Let’s say that your kindergartener is across from the school playing on the playground with all of the other kids. The teacher on duty is sitting in a lawn chair off to the side and decides she’s going to catch up on reading her latest magazine. She fails to keep an eye on the kids, and all of a sudden your kindergartener runs out of the play area chasing a ball that’s headed across the street. Out of nowhere comes a car – and before you know it, there’s a screech of brakes, and your little girl is injured because of someone else’s negligence and failure to care for their overall safety. What can you do? What options do you have readily available?
Understanding the Four Elements of Negligence
- Duty: In all negligence cases, there is a duty of care owed to the plaintiff by the defendant. Teachers are tasked with watching over and training students, which includes their safety. It is, then, a teacher’s duty in most cases to give them that standard of care.
- Breach: In this case, the defendant must have breached the duty of care owed to the plaintiff by doing or not doing something that a reasonable person would have done in that situation. If a reasonable teacher would have taken special measures to assure the child’s safety and the defendant teacher did not, then the breach element comes into play.
- Causation: In this case, the defendant teacher must have caused an injury directly or indirectly through their negligent actions. However, it must be noted that not everything that happens at school is in the hands of educators. No, something like being hurt in a bad storm would not be considered the direct cause of the act of injury.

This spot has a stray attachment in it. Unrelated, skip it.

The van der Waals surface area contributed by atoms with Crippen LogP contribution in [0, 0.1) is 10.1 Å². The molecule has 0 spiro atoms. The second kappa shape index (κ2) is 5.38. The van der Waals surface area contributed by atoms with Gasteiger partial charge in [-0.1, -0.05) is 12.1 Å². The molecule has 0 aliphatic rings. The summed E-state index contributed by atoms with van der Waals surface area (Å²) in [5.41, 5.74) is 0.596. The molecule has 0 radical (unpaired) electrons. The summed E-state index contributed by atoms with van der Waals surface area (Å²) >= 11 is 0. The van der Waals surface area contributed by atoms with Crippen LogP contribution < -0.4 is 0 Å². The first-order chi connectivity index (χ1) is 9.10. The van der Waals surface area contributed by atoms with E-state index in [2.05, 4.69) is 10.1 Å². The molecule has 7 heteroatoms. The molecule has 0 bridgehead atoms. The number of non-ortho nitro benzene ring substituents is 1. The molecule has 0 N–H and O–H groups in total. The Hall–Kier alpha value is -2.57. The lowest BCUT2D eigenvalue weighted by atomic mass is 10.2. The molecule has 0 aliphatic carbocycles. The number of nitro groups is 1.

- Damages: The plaintiff must have sustained an injury that can be remedied by compensation. If there is no type of compensation to be expected, then there may be no claim.
When in loco parentis Comes Into Play
What is in loco parentis? This is a phrase that means “in place of the parent” and is a legal doctrine that applies to teachers. This means that, while a child is away at school, then the teacher has responsibility of the child and steps in as a caretaker. This legal doctrine, in many situations, will make teachers liable for accidents and injuries sustained when the child is under their supervision. However, it will all depend on the circumstances surrounding the case.
What Evidence Can Help You Prove Your Case?
Photographs or videos of any incidents causing a child’s injury can be valuable to the case. You can take close-up pictures of the dangerous condition and your child’s injury and how it was sustained. You can also receive witness statements, if possible, to prove the claim and get details of exactly what happened. You will also be able to ask for damages like medications, crutches, and pain and suffering if you have proof of what happened and what medical records report.
If your child has been injured in the care of a school or teacher and you believe you have a case, it is a good idea to talk to a trustworthy attorney about a possible case. MDL can help you go forth and bring suit against the negligent party. Now you can find out more by giving us a call and speaking to somebody that you can trust with your claim. Call today for more information.